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Cooper County issues notice of COVID exposure at Walmart

From staff and wire reports
Demonstrators hold signs Saturday in the Country Club Plaza district of Kansas City. With COVID-19 continuing to infect about 200 new people daily, many who have participated in mass protests are wearing masks to limit spread of the coronavirus.

Cooper County reported that one of three new cases of COVID-19 found there this week is a person who was a daily visitor to Walmart for more than a week before testing positive.

The Cooper County Public Health Center, in a news release issued Tuesday, stated that the person also spent Friday evening at the Main Street Pub in Boonville, arriving late and staying until closing.

“The Cooper County Public Health Center is currently working with the Missouri Department of Health and Senior Services to conduct an investigation in an effort to identify any individual that may have come in close contact with the positive individual to monitor them for symptoms and assist in the containment of the virus,” the release stated.

The individual was at the Walmart at 2150 Main Street in Boonville each day from June 6 through Monday. The release did not state what times the person was shopping.

The three new positive cases of coronavirus infection in Cooper County are the first since May 1 and are part of a pattern of increasing cases in rural regions of Missouri.

Two of the the cases are travel-related, the center reported, because both people work outside the county and are believed to have been exposed on the job. The third case — confirmed Wednesday — is related to a household contact with a person who tested positive for COVID-19.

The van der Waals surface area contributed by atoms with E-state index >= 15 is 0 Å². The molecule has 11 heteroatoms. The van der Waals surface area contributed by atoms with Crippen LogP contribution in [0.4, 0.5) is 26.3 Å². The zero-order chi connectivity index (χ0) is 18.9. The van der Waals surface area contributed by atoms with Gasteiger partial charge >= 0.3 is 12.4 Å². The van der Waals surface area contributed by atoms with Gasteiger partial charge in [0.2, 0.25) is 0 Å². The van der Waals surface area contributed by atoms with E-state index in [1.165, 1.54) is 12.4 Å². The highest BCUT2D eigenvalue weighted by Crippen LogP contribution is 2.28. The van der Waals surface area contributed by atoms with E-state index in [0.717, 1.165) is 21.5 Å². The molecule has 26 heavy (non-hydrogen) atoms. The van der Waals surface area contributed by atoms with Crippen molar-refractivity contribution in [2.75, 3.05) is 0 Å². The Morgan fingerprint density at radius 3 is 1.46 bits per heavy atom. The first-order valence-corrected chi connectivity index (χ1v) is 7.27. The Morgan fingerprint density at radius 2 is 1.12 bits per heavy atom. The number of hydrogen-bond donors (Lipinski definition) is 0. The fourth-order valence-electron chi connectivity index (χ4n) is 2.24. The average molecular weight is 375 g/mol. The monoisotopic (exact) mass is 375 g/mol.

The health center has not issued any information about the activities of the second and third new cases as it conducts a contact-tracing investigation.

Statewide, the Department of Health and Senior Services reported 208 new cases statewide as of Wednesday, bringing the total since the first case in March to 16,625, with 27 additional deaths, raising the total to 907.

There were new cases reported in 45 counties on Wednesday. The largest percentage increases in counties with more than 50 cases were in McDonald County in southwest Missouri, with 18 additional cases, bringing the total to 116, and Sullivan County in north-central Missouri, with 13 additional cases to bring the total to 91.

While state cases continue to rise and Gov. Mike Parson said on Twitter Tuesday that “Missouri is FULLY OPEN,” the St. Louis Post-Dispatch reported that much of state government remains hunkered down.

Boone County and Columbia remain under local orders setting limits in bars, restaurants and retail stores at 50% of fire-rated capacity.

Parson, a Republican, last week announced he would allow the state’s social distancing order to expire this past Monday, moving Missouri into “phase 2” of his reopening plan.

But don’t expect to visit the Governor’s Mansion. Tours of the building, where Parson resides, were still suspended Tuesday. So too were tours of the state Capitol, where Parson works.